Cody Stothers: From Prison Hospital Birth to Full M.D./Ph.D. Scholarship at Vanderbilt UniversityBy Russell Westerholm, UniversityHerald Reporter
Cody Stothers grew up not expecting gifts on Christmas or birthdays because, since his birth in a prison, his grandmother who made less than $10,000 a year in disability checks raised him.
Any gifts he did get were from charity, such as the "angel tree" program. This year, the Tennessean reported, he received a gift that makes up for all the ones he never got to open.
Now 22, Stothers recently found out he had been accepted to Vanderbilt University's M.D./Ph.D. program, a parallel major that will one day make him a physician and scientific researcher, on a full scholarship.
Stothers gift came as a result of his involvement in Aspirnaut, an outreach program for promising students with disadvantages who live in rural areas. Aspirnaut is for any student from kindergarten to graduating high school seniors and focuses in the fields of math, science, engineering and technology.
Born Dec. 23, Sothers was once a Christmas gift himself. His grandmother, Francis Taylor, a former nursing aid and sustained a debilitating injury on the job, took him home the next day, Christmas Eve wrapped in a stocking. She raised Stothers in the super-small town of Sheridan, Ark.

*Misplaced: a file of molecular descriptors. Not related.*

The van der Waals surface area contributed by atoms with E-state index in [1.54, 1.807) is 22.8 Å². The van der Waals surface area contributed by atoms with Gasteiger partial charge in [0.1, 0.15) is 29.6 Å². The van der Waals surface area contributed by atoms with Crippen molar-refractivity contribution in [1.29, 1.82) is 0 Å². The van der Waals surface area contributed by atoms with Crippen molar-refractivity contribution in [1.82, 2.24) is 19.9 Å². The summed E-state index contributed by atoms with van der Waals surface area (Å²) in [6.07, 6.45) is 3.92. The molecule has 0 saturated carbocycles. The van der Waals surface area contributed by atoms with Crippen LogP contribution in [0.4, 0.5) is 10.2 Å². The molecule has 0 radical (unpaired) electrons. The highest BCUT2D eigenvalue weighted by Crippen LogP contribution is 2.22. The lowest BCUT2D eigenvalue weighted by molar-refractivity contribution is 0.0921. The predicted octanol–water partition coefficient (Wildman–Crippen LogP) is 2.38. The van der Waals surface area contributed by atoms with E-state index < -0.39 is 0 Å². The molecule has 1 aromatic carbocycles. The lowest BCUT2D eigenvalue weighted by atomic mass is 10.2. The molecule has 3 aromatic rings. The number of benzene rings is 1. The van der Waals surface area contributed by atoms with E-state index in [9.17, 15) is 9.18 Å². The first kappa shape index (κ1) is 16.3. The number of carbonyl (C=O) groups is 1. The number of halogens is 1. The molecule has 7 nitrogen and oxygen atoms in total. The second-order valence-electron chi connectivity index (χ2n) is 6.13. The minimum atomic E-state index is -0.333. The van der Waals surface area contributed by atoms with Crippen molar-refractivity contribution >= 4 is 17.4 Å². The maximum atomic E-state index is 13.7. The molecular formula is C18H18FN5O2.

"She made it pretty obvious to me that if I wanted to have a life that was different than a lot of people in my family of poverty and just not really having a lot of resources that I was going to have to go to college and get an education," Stothers told the Tennesean.
Billy Hudson, a professor of biochemistry, and his wife Dr. Julie Hudson, a professor of anesthesiology and pediatrics, both work at Vanderbilt and started the Aspirnaut program in 2006. Billy was a high school dropout from an abusive home who wanted to start a program that helped young students in the way he once received help.
Stothers began at Aspirnaut helping younger students with computer skills, beginning his eventual journey to Vanderbilt. The program relies on community contributions and is currently present in eight states, but is also looking to expand.
Taylor told the Tennessean the moment she saw her grandson in the prison was the moment she knew she wanted to raise him.
"I wanted to take care of him," she said. "I still feel like I'm raising him today, but he's more raising me now."